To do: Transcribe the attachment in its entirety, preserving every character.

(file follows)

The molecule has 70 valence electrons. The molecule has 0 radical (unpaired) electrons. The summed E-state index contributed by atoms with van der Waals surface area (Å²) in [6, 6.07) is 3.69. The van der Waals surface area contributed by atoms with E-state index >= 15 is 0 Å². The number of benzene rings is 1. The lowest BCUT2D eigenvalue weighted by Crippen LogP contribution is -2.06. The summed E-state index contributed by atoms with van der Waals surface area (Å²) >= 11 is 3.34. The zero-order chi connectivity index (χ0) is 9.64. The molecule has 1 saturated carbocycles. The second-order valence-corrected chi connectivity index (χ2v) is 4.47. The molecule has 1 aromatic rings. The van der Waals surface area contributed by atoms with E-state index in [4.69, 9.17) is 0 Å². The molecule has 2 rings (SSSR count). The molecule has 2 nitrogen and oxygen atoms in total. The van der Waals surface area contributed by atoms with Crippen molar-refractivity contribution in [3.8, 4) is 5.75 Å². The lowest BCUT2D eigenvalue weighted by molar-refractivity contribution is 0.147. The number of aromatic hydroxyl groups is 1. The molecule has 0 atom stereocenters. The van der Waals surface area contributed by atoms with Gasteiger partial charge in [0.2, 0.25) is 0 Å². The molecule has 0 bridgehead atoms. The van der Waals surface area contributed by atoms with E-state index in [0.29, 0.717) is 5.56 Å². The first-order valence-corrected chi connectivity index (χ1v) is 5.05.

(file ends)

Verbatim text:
The molecule has 70 valence electrons. The molecule has 0 radical (unpaired) electrons. The summed E-state index contributed by atoms with van der Waals surface area (Å²) in [6, 6.07) is 3.69. The van der Waals surface area contributed by atoms with E-state index >= 15 is 0 Å². The number of benzene rings is 1. The lowest BCUT2D eigenvalue weighted by Crippen LogP contribution is -2.06. The summed E-state index contributed by atoms with van der Waals surface area (Å²) >= 11 is 3.34. The zero-order chi connectivity index (χ0) is 9.64. The molecule has 1 saturated carbocycles. The second-order valence-corrected chi connectivity index (χ2v) is 4.47. The molecule has 1 aromatic rings. The van der Waals surface area contributed by atoms with E-state index in [4.69, 9.17) is 0 Å². The molecule has 2 rings (SSSR count). The molecule has 2 nitrogen and oxygen atoms in total. The van der Waals surface area contributed by atoms with Crippen molar-refractivity contribution in [3.8, 4) is 5.75 Å². The lowest BCUT2D eigenvalue weighted by molar-refractivity contribution is 0.147. The number of aromatic hydroxyl groups is 1. The molecule has 0 atom stereocenters. The van der Waals surface area contributed by atoms with Gasteiger partial charge in [0.2, 0.25) is 0 Å². The molecule has 0 bridgehead atoms. The van der Waals surface area contributed by atoms with E-state index in [0.29, 0.717) is 5.56 Å². The first-order valence-corrected chi connectivity index (χ1v) is 5.05.